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Column: Hillsborough needs a transportation referendum sooner, not later

Last year, Hillsborough County added 36,000 new residents.
We cannot rely just on a road system that is already choking.

Times

Last year, Hillsborough County added 36,000 new residents. We cannot rely just on a road system that is already choking.

We can't wait for a new transportation plan and the half-cent sales tax to pay for it. There are no excuses, and no higher priorities for Hillsborough County and the 1.3 million residents trapped in gridlock.

This referendum needs to go on the ballot next year — not stay on hold until 2020. The Hillsborough County Commission should do it, and if they won't, 47,000 voters need to take the initiative with a petition to put this on the ballot.

Either way, we need a Mobility Initiative, and we need it FAST.

F is for forward thinking about mobility in all modes. Start with something as simple as buses. We need twice as many as we have now.

A is for automated vehicles in a connected system. Tampa was one of only three U.S. cities to receive a $17 million grant, on the Selmon Expressway.

S is for smart streets, safe bike paths and green spaces. When it comes to mowing down pedestrians and bicyclists, we are worst in the country.

T is for tracks, existing or new, to get people where they want to go. If new lines are too expensive, figure out how to use the CSX rail lines already in place. If Orlando can do it, so can we.

A half-penny of sales tax would raise $3.3 billion over the next 30 years, and we need that long-term commitment to leverage the investment with partners and neighbors.

With a guaranteed source of payback, the county could sell bonds and borrow money to get a jump-start on essential projects. The federal government would match local spending, giving Hillsborough voters more bang for their bucks.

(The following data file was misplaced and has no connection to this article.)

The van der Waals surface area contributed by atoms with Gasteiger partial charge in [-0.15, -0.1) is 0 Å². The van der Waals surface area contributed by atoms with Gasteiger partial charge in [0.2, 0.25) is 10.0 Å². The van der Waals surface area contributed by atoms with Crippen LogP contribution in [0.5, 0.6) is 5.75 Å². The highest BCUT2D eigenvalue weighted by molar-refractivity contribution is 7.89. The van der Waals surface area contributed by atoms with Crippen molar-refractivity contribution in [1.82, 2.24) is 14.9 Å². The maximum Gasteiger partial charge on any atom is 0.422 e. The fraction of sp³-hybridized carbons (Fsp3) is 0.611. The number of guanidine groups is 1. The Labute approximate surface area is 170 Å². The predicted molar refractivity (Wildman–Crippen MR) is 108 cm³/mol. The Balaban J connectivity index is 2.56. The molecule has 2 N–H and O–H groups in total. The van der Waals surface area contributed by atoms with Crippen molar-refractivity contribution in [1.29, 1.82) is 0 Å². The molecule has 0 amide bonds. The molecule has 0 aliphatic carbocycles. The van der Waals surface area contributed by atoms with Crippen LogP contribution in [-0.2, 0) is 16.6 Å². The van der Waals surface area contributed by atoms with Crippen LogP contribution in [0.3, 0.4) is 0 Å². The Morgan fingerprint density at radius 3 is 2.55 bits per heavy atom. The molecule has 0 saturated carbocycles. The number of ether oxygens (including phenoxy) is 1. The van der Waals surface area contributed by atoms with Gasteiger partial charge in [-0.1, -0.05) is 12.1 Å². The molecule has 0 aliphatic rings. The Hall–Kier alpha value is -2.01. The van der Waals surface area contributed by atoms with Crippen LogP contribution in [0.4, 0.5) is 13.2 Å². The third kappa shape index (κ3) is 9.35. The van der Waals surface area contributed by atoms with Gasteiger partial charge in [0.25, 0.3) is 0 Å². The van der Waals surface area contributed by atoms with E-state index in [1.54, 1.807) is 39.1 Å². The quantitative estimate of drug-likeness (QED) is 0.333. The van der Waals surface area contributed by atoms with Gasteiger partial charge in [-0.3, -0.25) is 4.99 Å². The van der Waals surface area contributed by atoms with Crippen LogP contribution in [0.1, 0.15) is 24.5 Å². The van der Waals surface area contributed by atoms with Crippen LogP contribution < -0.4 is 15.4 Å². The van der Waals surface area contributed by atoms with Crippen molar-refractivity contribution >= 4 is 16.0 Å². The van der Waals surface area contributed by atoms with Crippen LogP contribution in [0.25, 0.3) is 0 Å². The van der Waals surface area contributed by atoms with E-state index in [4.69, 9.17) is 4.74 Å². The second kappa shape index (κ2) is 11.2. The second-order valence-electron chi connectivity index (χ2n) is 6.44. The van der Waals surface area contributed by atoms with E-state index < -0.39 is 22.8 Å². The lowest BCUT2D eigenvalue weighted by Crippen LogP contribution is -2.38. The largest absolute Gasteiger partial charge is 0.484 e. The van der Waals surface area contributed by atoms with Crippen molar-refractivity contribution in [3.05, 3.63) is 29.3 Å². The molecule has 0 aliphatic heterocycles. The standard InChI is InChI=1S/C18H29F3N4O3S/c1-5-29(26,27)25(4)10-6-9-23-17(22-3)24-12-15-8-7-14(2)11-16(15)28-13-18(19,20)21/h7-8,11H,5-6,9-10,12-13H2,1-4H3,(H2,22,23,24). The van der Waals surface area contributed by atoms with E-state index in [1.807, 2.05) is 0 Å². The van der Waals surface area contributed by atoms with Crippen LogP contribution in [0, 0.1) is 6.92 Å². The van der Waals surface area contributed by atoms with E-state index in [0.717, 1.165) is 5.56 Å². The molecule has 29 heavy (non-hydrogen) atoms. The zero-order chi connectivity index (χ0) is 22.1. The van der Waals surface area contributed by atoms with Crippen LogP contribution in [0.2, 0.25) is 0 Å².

A successful referendum in Hillsborough would embolden our neighbors in Pinellas and Pasco, struggling with their own transit sclerosis, and help make connections across the various parts of the Tampa Bay region. We could even connect to other parts of the state, via the railroad line being created from Miami to Orlando.

There is no time for delay. The average local family spends $17,000 a year on payments, gas, insurance and other costs of automobiles. Think of the thousands of Hillsborough residents who cannot afford that expense, and then add the thousands more of elderly and disabled who cannot drive.

As precious as money, think of all the time we spend tied up in traffic, millions of hours that we could put to more productive purposes with family, work or community.

Yes, there have been false starts and failed efforts to attract the support of Tampa Bay voters for transit initiatives. They are no reasons to remain timid now. We must also remember our successes and the bold vision of those who created them.

In 1890, Tampa started what became Florida's largest port. In 1971, we opened one of America's greatest airports. Both the port and airport are undergoing major investments in new capacity. We must have the same commitment to moving people and goods around the region once they get here.

Last year we added 36,000 new residents. If we want to keep them coming, we cannot rely just on a road system that is already choking. We do not have three years to wait. Let us not be distracted by the next recession, or new personalities or old arguments.

Hillsborough County needs a referendum on the transit tax, and we need it FAST.

Ron Weaver is a Tampa lawyer with a practice in land use and environmental law. He wrote this exclusively for the Tampa Bay Times.

Column: Hillsborough needs a transportation referendum sooner, not later 04/11/17 [Last modified: Tuesday, April 11, 2017 4:16pm]
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